Summary: Over the past 20 years, Australian shares and residential property have been the standout asset classes, with returns well ahead of inflation. In terms of tax leakage, returns from Australian shares actually increase after tax due to franking credits, while a number of other asset classes have some tax efficiency, such as Australian residential property, international shares and Australian listed property. Over long time frames, returns from international shares are looking reasonable.
Key take-out: Over the last two decades patient investors have received reasonable returns, despite the Global Financial Crisis and dot com crash.
Key beneficiaries: General investors. Category: Investment portfolio construction.
The ASX-Russell Long-term Investing Report has been released, looking at the 10 and 20 years to the end of December 2014, and contains a number of interesting elements for investors. As well as the returns of different asset classes, it provides an insight into the relative tax efficiency of different investments. As a starting point, the data lets us do some benchmarking of the investment returns from the past 10 and 20 years.
Benchmarking the returns: What has the market given over the past 10 and 20 years?
All major asset classes have provided positive returns over the past 10 and 20 years, although over the past 10 years Australian Listed Property Trusts (1.6 per cent pa) have failed to keep pace with inflation (2.7 per cent). This is important from a ‘real world’ perspective, as it means that money invested into an average performing portfolio of listed property trusts 10 years ago, with dividends reinvested, would have actually decreased in purchasing power.
The standout performers have been Australian shares and residential property, with an average annual return of 9.5 per cent and 9.8 per cent per annum over the past 20 years. Looking beyond percentages, that return would have turned $100,000 into $614,161 if invested in Australian shares and $100,000 into $648,704 if invested in Australian residential property.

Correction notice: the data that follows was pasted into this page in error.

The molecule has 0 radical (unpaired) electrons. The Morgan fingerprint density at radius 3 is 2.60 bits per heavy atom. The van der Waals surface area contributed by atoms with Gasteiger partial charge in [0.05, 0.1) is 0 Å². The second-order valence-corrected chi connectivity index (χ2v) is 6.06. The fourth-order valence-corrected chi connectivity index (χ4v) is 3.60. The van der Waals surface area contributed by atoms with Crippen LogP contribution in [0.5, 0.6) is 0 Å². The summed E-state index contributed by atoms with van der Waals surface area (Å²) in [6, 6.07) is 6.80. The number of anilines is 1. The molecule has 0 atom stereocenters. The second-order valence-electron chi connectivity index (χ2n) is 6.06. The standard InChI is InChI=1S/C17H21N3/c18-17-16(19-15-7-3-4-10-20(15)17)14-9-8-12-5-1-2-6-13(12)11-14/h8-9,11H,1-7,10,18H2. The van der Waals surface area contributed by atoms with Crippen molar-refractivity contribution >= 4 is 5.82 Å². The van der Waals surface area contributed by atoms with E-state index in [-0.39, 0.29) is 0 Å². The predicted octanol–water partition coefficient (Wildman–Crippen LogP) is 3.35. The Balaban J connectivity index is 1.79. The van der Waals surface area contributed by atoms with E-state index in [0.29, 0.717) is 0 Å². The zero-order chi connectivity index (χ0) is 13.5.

Over periods of time, it is important to consider returns from the perspective of how they relate to inflation, as that gives us an indication of the ‘purchasing power’ of investments. It takes $170,376 today to buy the equivalent of $100,000 of goods from 20 years ago – showing that both Australian shares and Australian residential property have comfortably increased the purchasing power of investors.
A 20-year investment in cash, by contrast, would have seen $100,000 of cash increase in value to $206,812 – keeping ahead of inflation by only about $36,500.
The returns are ‘total returns’ – a combination of any income and capital growth from an investment. They are generally based on a measure of the average market return – meaning that if, for example, your Australian share investments provided a higher rate of return your $100,000 some 20 years ago will be worth more than $614,161.
The following table sets out both the 10- and 20-year average annual return, and the calculations if $100,000 was invested in various asset classes over the past 10 and 20 years.
‘Tax leakage’ by asset class
A particularly interesting element of the ASX/Russell report is the calculation of after-tax returns. It is a great shame that the majority of the investment institutions do not calculate and emphasise after-tax returns. The reality of having to pay tax means that all of us receive ‘after-tax returns’ – even a superannuation fund in pension mode with a 0 per cent tax rate is influenced by tax through the refund of franking credits.